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Is there research on viral-neurological connection in ME/CFS?

Discussion in 'Latest ME/CFS Research' started by Dreambirdie, Dec 17, 2013.

  1. Dreambirdie

    Dreambirdie work in progress

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    Is there a paper that elucidates the viral-neurological connection in ME/CFS?

    A friend of mine doesn't understand why I don't have overt viral symptoms (runny nose, sore throat, fever, etc) when I have viral infections. They affect me primarily neurologically and seem to go straight to my brain, disrupting my sleep, my concentration, my coordination, and my energy.

    As I understand it the herpes viruses (EBV, CMV, HHV6) tend to live in the nervous system and when they are activated, it can cause the type of symptoms mentioned above. Anything that undermines my immune system (including garden variety cold and flu bugs) can activate the herpes viruses.

    I would like to know if this explanation is written up somewhere...?

    thanks.
    leela likes this.
  2. dannybex

    dannybex Senior Member

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    I think the reason we don't have typical viral (or whatever) symptoms is due to the immune system abnormalities or dysfunction (that may be caused by other things like environmental toxins, heavy metal burdens, etc). So if you could find studies that note the difference in cellular vs humoral immunity, that might help explain it?Here's one, but there should be better ones out there:

    http://www.ncbi.nlm.nih.gov/pubmed/2787888

    and another…

    http://jcm.asm.org/content/28/6/1403.short
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  3. Dreambirdie

    Dreambirdie work in progress

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    Thanks Dan.
  4. Ema

    Ema Senior Member

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    This was all I found but it isn't quite on point.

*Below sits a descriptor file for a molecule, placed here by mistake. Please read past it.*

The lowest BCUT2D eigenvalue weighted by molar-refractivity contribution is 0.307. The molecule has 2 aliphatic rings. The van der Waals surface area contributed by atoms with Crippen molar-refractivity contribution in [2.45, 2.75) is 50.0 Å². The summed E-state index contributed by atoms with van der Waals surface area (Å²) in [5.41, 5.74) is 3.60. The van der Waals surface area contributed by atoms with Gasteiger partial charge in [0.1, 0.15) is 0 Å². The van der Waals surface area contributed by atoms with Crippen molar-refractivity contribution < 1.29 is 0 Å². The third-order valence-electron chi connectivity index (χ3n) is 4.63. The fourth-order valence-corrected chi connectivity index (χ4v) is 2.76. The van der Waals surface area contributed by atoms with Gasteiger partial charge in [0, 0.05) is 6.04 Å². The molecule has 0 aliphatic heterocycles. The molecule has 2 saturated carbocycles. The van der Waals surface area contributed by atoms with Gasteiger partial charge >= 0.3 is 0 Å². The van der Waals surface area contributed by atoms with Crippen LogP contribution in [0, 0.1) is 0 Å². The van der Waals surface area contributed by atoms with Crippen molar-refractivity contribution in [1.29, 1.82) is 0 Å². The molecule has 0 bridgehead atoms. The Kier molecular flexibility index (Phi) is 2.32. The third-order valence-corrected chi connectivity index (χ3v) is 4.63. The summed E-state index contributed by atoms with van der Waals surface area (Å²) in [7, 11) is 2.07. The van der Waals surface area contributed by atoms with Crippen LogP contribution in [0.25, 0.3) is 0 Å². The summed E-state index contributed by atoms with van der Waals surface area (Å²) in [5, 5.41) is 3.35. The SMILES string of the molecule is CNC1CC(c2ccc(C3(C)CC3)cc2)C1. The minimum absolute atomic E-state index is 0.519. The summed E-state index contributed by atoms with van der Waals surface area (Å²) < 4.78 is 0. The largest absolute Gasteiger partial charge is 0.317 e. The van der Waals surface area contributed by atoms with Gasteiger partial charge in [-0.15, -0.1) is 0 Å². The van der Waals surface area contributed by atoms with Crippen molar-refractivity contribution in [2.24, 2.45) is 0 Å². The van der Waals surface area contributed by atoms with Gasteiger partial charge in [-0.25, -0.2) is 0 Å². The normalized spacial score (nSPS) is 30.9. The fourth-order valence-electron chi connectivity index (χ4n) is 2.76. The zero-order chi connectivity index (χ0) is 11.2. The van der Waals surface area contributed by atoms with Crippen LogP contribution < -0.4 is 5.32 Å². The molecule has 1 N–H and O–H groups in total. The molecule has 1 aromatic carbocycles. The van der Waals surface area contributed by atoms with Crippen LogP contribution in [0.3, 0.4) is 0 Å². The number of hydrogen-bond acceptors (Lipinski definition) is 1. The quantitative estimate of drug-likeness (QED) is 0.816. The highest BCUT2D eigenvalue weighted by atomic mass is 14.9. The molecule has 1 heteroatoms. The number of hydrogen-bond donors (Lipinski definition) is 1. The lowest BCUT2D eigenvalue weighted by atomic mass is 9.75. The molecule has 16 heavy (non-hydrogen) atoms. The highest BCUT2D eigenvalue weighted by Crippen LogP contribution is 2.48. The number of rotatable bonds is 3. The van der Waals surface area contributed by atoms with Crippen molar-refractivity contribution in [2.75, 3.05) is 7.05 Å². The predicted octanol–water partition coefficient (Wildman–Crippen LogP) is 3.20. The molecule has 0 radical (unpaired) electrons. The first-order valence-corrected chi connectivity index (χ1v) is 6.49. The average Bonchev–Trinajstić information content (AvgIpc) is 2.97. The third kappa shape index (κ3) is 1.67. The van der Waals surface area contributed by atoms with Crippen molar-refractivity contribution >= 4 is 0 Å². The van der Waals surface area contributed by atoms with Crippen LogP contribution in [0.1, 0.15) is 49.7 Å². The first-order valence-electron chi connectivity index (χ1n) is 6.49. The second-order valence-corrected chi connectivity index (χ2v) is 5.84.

Herpes virus infection of the peripheral nervous system.
    Authors
    Steiner I.
    Journal
    Handb Clin Neurol. 2013;115:543-58. doi: 10.1016/B978-0-444-52902-2.00031-X.

    Affiliation
    Abstract

    Among the human herpes viruses, three are neurotropic and capable of producing severe neurological abnormalities: herpes simplex virus type 1 and 2 (HSV-1 and HSV-2) and varicella-zoster virus (VZV). Both the acute, primary infection and the reactivation from the site of latent infection, the dorsal sensory ganglia, are associated with severe human morbidity and mortality. The peripheral nervous system is one of the major loci affected by these viruses. The present review details the virology and molecular biology underlying the human infection. This is followed by detailed description of the symtomatology, clinical presentation, diagnosis, course, therapy, and prognosis of disorders of the peripheral nervous system caused by these viruses.

    I can pull the paper if you are interested.
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  5. Marco

    Marco Old blackguard

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  6. MeSci

    MeSci ME/CFS since 1995; activity level 6

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    Maybe vagus nerve infection, assuming that you do actually have a viral infection?
    Dreambirdie likes this.
  7. WillowJ

    WillowJ Senior Member

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  8. Dreambirdie

    Dreambirdie work in progress

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    No t necessary, but good to see the title.
  9. Dreambirdie

    Dreambirdie work in progress

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    These have all been helpful. Thank you everybody.
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  10. Hip

    Hip Senior Member

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    I think this is a case where the question itself is more important that any specific answer. The question highlights the fact that although there is good evidence of chronic infection in ME/CFS patients, the mechanism by which this infection precipitates the cognitive and mental symptoms we experience in ME/CFS has not been well elucidated.

    There ought be more research into how an infection can precipitate ME/CFS symptoms.


    Though one recently published paper by Michael VanElzakker attempts to do this. VanElzakker notes that sickness behavior symptoms (which are defined as the mental and physical symptoms you get when you come down with a nasty acute infection, like the flu) are very similar to ME/CFS symptoms. Sickness behavior can be thought of as a built-in response to infection.

    VanElzakker describes a mechanism by which the low level chronic infections of ME/CFS may trigger the sickness behavior response: VanElzakker suggests that the vagus nerve, which is known to be the main trigger and mediator of sickness behavior, actually becomes infected itself, and this infection of this nerve constantly triggers sickness behavior in the brain, leading to all the symptoms we experience in ME/CFS.
    Last edited: Dec 18, 2013

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